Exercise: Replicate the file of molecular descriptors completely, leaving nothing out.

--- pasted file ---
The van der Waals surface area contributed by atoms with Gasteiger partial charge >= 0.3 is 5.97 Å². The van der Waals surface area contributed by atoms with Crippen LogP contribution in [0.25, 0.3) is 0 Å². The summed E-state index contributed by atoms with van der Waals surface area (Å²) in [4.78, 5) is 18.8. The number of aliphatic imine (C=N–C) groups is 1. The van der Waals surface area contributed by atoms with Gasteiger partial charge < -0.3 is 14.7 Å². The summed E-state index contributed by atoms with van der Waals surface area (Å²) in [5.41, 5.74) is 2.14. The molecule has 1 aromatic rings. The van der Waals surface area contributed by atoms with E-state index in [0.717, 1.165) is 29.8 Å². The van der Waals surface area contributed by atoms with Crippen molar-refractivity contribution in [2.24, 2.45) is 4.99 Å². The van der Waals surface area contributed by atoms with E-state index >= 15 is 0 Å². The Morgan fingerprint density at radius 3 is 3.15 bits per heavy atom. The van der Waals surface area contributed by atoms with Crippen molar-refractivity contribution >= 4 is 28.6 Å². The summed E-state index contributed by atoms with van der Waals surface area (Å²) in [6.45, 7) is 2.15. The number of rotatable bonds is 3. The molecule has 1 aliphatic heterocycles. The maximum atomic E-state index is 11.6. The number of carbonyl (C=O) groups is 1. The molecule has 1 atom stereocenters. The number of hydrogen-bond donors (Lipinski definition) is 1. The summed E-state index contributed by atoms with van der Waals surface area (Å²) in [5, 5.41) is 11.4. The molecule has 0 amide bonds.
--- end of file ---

The van der Waals surface area contributed by atoms with Gasteiger partial charge >= 0.3 is 5.97 Å². The van der Waals surface area contributed by atoms with Crippen LogP contribution in [0.25, 0.3) is 0 Å². The summed E-state index contributed by atoms with van der Waals surface area (Å²) in [4.78, 5) is 18.8. The number of aliphatic imine (C=N–C) groups is 1. The van der Waals surface area contributed by atoms with Gasteiger partial charge < -0.3 is 14.7 Å². The summed E-state index contributed by atoms with van der Waals surface area (Å²) in [5.41, 5.74) is 2.14. The molecule has 1 aromatic rings. The van der Waals surface area contributed by atoms with E-state index in [0.717, 1.165) is 29.8 Å². The van der Waals surface area contributed by atoms with Crippen molar-refractivity contribution in [2.24, 2.45) is 4.99 Å². The van der Waals surface area contributed by atoms with E-state index >= 15 is 0 Å². The Morgan fingerprint density at radius 3 is 3.15 bits per heavy atom. The van der Waals surface area contributed by atoms with Crippen molar-refractivity contribution >= 4 is 28.6 Å². The summed E-state index contributed by atoms with van der Waals surface area (Å²) in [6.45, 7) is 2.15. The number of rotatable bonds is 3. The molecule has 1 aliphatic heterocycles. The maximum atomic E-state index is 11.6. The number of carbonyl (C=O) groups is 1. The molecule has 1 atom stereocenters. The number of hydrogen-bond donors (Lipinski definition) is 1. The summed E-state index contributed by atoms with van der Waals surface area (Å²) in [5, 5.41) is 11.4. The molecule has 0 amide bonds.